“Appearances can be deceiving,” Dan said, offering no further comment on the subject. He brought up Clayton Thomas. “I’ve made an offer to buy him out,” he said. “I don’t approve of his business tactics. I apologize for the fact that you had to be subjected to the particular kind of strong-arm maneuvers he’s capable of.”

  “They didn’t work, you know.”

  “I know,” Dan said with a smile.

  Her heart felt lighter instantly. She laughed aloud.

  “Tell me,” he demanded, smiling more broadly, affected by her laughter.

  Grinning, Deborah related the details of how she had used Dempsey as an excuse to avoid the rest of the amorous evening Clayton had planned. “You mean he never knew that Dempsey was a dog?” Dan asked in an explosion of laughter. Deborah shook her head, and their joined mirth filled the glass alcove.

  For the rest of the evening, their conversation was light and enjoyable. No mention was made of revisions in the plans. Only as Dan was driving her home did there come a feeling of disquiet between them. Dan sensed Deborah’s tension and knew she was worrying about how to get rid of him tactfully without causing offense. He did not intend to make it easy for her. He had to find out why she was afraid of him.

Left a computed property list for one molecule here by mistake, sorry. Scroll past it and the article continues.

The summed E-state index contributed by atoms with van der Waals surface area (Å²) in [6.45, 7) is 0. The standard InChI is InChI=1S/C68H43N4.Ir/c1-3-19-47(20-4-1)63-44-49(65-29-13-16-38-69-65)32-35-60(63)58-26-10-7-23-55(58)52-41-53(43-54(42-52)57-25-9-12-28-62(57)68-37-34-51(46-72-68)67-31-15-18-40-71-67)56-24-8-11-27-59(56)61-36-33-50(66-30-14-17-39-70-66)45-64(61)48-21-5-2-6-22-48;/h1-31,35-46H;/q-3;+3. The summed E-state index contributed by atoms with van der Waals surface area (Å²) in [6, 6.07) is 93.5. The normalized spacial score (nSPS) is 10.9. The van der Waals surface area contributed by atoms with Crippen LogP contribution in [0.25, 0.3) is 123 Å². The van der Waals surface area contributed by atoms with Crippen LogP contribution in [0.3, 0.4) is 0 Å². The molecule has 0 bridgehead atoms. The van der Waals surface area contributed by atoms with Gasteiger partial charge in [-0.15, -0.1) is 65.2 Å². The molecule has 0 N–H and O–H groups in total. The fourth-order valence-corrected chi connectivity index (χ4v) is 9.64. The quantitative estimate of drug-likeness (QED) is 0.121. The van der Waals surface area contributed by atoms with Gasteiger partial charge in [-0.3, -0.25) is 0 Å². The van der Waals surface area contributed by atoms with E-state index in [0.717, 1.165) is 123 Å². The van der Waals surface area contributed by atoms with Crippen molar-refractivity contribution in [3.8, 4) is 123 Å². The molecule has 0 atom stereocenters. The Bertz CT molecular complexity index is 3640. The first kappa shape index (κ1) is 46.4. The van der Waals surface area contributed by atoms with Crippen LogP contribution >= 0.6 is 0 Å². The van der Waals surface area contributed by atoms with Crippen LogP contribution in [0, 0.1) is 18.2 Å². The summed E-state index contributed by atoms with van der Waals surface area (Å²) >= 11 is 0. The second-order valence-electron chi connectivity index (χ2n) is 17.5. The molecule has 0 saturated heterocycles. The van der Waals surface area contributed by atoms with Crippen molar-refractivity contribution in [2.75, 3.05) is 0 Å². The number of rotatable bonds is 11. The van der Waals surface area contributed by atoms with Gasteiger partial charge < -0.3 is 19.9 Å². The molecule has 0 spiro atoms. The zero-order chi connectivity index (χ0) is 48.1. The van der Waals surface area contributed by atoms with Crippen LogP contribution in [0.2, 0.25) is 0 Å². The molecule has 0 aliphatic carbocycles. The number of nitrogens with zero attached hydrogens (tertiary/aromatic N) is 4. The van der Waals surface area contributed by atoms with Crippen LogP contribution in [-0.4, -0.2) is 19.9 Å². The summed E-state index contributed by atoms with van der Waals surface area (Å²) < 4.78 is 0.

In the circular drive, her hand went immediately to the door handle as the car stopped. “No need to walk me to the door,” Deborah said lightly, disregarding the manners that dictated the contrary. “Thank you for a lovely evening. I enjoyed every minute of it.”

  “Deborah—” Dan reached for her hand and held it in a gentle vise. “I most certainly do have to walk you to the door. Furthermore, I want to make sure everything is all right in the house before I leave you.”

  “You’re thinking of burglars?” She laughed thinly. “With Dempsey in the house?”